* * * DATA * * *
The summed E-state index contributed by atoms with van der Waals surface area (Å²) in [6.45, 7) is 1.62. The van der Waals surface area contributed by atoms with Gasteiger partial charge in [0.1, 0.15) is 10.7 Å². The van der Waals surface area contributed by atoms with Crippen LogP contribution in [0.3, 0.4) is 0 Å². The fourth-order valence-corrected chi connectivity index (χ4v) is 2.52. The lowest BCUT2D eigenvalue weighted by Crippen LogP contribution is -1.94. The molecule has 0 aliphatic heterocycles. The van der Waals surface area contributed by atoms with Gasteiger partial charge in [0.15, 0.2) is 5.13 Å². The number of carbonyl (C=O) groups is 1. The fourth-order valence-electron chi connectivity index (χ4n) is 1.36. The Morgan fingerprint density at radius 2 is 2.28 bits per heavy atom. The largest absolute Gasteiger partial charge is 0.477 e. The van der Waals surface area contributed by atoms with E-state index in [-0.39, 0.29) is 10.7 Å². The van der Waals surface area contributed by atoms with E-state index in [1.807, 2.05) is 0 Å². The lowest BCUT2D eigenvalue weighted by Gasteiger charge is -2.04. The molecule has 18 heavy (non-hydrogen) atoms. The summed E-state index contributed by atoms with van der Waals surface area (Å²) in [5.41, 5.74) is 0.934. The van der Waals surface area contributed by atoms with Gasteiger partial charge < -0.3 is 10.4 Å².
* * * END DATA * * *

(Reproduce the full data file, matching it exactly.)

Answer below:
The summed E-state index contributed by atoms with van der Waals surface area (Å²) in [6.45, 7) is 1.62. The van der Waals surface area contributed by atoms with Gasteiger partial charge in [0.1, 0.15) is 10.7 Å². The van der Waals surface area contributed by atoms with Crippen LogP contribution in [0.3, 0.4) is 0 Å². The fourth-order valence-corrected chi connectivity index (χ4v) is 2.52. The lowest BCUT2D eigenvalue weighted by Crippen LogP contribution is -1.94. The molecule has 0 aliphatic heterocycles. The van der Waals surface area contributed by atoms with Gasteiger partial charge in [0.15, 0.2) is 5.13 Å². The number of carbonyl (C=O) groups is 1. The fourth-order valence-electron chi connectivity index (χ4n) is 1.36. The Morgan fingerprint density at radius 2 is 2.28 bits per heavy atom. The largest absolute Gasteiger partial charge is 0.477 e. The van der Waals surface area contributed by atoms with E-state index in [-0.39, 0.29) is 10.7 Å². The van der Waals surface area contributed by atoms with E-state index in [1.807, 2.05) is 0 Å². The lowest BCUT2D eigenvalue weighted by Gasteiger charge is -2.04. The molecule has 18 heavy (non-hydrogen) atoms. The summed E-state index contributed by atoms with van der Waals surface area (Å²) in [5.41, 5.74) is 0.934. The van der Waals surface area contributed by atoms with Gasteiger partial charge < -0.3 is 10.4 Å².